So, very quickly, I went to spackling and taping her room.  It had been my plan for a long time that I would paint it white, and I would kid Bethani and say, “Can’t wait till that pink room is white…”  And I think that made her a little sad, but it really was my way of helping her fly the nest.  She had come home from five years of college to sit three years staring at those pink walls.  She had an amazing job working for a vet, and she loved it and the people she worked with, but it was not enough salary to make it on her own.  So, the child remained home, and the pink remained pink.

So, I’m spackling, and taping the woodwork, and then it all came to me–as much as I wanted my children to fly, a little part of my heart was hurting, so I did what any momma would do, I sat on the floor and had a pity party and cried.

Cue hubby.  Since, I was of no use whatsoever, he took to painting first with Kiln Primer, and then with Valspar Pure White in eggshell so that it would reflect the eastern light.  Apartment Therapy had a great article on how to choose the right white, and I spent a lot of time watching the light flooding in from the outdoors on the eastern side of the house each part of the day.

Everyone has an opinion about white, and it IS a color, because some are golden, some have a bluish tint, some pink (God forbid) and each react differently to the light from outdoors and inside.  So, I chose a white that had a bit of blue in it, and it’s perfect.  Well, I’ll let you decide.

Pink. Gone.  Momma happy.

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My buddy, Sandy, who has an amazing blog Found This Painted That has been egging me on encouraging me to use paint in a dramatic way.  “Paint that cabinet!!” Like this one, but I could not touch paint to that wood, and it caused me grief, because, there is an artist in me, and I am truly encouraged by Sandy’s blog, and her courage to paint, not just furniture, but amazing decorating ideas.  Bossy Bold, my friend, she’s bold.

I love the look of wallpaper, but I can’t measure a single thing or do anything straight except to hang pictures which 9 out of 10 times will be perfectly straight.  So, wall paper is out.  Time to paint.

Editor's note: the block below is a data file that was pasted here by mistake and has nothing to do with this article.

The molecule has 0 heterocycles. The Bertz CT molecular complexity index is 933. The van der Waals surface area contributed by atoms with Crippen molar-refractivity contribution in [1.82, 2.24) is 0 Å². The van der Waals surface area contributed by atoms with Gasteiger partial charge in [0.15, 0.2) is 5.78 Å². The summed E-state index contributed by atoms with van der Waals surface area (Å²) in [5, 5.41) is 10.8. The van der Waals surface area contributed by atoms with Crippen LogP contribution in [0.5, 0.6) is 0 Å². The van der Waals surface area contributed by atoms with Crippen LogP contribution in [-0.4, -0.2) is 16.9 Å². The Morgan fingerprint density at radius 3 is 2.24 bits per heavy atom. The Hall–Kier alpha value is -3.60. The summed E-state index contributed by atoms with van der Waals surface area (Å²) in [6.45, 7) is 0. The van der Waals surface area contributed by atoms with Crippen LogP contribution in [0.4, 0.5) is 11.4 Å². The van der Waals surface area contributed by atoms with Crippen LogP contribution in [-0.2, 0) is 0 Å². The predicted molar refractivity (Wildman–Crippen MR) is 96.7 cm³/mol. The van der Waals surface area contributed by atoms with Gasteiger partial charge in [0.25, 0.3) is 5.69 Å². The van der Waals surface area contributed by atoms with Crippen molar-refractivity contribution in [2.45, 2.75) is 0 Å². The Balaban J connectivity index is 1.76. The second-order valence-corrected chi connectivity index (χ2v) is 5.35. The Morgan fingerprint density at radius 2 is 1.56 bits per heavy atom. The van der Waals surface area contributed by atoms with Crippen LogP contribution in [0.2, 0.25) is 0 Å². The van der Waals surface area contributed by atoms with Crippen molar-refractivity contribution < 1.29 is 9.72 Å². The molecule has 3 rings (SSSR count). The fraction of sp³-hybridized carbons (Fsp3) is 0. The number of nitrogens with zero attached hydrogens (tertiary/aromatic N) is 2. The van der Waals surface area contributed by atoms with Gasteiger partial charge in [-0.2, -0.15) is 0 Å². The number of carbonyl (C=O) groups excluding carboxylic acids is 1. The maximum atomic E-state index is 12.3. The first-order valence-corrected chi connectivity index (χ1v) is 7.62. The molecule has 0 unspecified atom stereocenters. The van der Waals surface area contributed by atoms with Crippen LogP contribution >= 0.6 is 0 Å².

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So, I painted my own wallpaper, O. M. GOSH, did I ever angst over this.  I drew picture after picture, perfectly to scale, and I was all but yanking my eyelashes out in fear.  But, it’s paint, if I screw up all I had to do was erase with a coat of Pure White.  So, I grabbed my pencil and wall paint pens, and within an hour I had this. I wanted bold but subtle, so I used gray and accented with metallic silver and gold. I got braver as I went, and added more detail to the wall until I came up with this:

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I loved it.  Hubby who was totally against not at all keen on my doing this after slaving away painting the darn walls, was shocked thrilled with the results. But, something was missing, and I knew all along that I wanted to paint a bird into my wall.  I wanted the “wallpaper” to reflect the time, and the emotions I felt about letting my children go.

Excitement.  Joy.  Sadness. Beauty.

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I painted in the bird in flight, I used a few different pictures to help me find my own bird, and I watched how they soared in my yard, and here it is before embellishing.

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And here it is after.  I painted tiny gold hearts on its wings to show that it flew with love on its wings from its momma and dad, with hope and joy and a lifetime of love.  I’m an impossibly sappy momma. What can I say? Don’t even mention big old softie dad…shhh.

And then, I shopped my house. I moved the big, old dresser from our bedroom (thereby freeing up a massive wall for another project?) and layered all the linens Bethani didn’t like onto the bed.  I found this amazing carpet that will go with anything for 99 bucks at Home Goods (love that place.) And all in all, we spent just $212.78 for everything.

I added lots of art from our long life together, and our flea finds, including the exquisite Samuel Bookatz painting on burlap of a girl that twinsie found for $40 bucks at the flea. Not to mention the old lamp, orange child’s rocker, and the gold sewing chair, and 70s lamp.

Love.  Love. Love.